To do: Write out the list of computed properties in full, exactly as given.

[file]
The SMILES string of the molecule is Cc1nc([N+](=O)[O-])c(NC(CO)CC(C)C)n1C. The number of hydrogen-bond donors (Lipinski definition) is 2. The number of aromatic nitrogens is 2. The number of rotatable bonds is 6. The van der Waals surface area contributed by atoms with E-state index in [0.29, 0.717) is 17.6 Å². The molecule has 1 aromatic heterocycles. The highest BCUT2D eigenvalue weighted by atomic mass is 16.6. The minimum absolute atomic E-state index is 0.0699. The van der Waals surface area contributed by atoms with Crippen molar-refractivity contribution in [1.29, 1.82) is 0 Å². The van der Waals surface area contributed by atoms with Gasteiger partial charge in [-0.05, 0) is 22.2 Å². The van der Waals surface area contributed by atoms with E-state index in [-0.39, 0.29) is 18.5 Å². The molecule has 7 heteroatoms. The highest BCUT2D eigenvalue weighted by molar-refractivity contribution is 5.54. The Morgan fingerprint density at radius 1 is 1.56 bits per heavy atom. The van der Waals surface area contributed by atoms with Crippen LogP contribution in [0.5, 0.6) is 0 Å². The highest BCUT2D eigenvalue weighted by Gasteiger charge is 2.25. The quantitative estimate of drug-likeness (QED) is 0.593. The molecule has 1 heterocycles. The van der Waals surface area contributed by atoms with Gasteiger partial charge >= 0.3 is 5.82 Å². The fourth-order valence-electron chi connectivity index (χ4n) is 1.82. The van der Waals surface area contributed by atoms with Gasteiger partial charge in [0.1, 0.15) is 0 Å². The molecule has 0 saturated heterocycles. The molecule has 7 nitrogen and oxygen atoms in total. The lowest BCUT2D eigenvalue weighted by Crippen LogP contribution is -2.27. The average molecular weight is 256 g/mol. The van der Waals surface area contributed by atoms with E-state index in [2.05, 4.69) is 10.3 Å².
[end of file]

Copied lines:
The SMILES string of the molecule is Cc1nc([N+](=O)[O-])c(NC(CO)CC(C)C)n1C. The number of hydrogen-bond donors (Lipinski definition) is 2. The number of aromatic nitrogens is 2. The number of rotatable bonds is 6. The van der Waals surface area contributed by atoms with E-state index in [0.29, 0.717) is 17.6 Å². The molecule has 1 aromatic heterocycles. The highest BCUT2D eigenvalue weighted by atomic mass is 16.6. The minimum absolute atomic E-state index is 0.0699. The van der Waals surface area contributed by atoms with Crippen molar-refractivity contribution in [1.29, 1.82) is 0 Å². The van der Waals surface area contributed by atoms with Gasteiger partial charge in [-0.05, 0) is 22.2 Å². The van der Waals surface area contributed by atoms with E-state index in [-0.39, 0.29) is 18.5 Å². The molecule has 7 heteroatoms. The highest BCUT2D eigenvalue weighted by molar-refractivity contribution is 5.54. The Morgan fingerprint density at radius 1 is 1.56 bits per heavy atom. The van der Waals surface area contributed by atoms with Crippen LogP contribution in [0.5, 0.6) is 0 Å². The highest BCUT2D eigenvalue weighted by Gasteiger charge is 2.25. The quantitative estimate of drug-likeness (QED) is 0.593. The molecule has 1 heterocycles. The van der Waals surface area contributed by atoms with Gasteiger partial charge >= 0.3 is 5.82 Å². The fourth-order valence-electron chi connectivity index (χ4n) is 1.82. The van der Waals surface area contributed by atoms with Gasteiger partial charge in [0.1, 0.15) is 0 Å². The molecule has 0 saturated heterocycles. The molecule has 7 nitrogen and oxygen atoms in total. The lowest BCUT2D eigenvalue weighted by Crippen LogP contribution is -2.27. The average molecular weight is 256 g/mol. The van der Waals surface area contributed by atoms with E-state index in [2.05, 4.69) is 10.3 Å².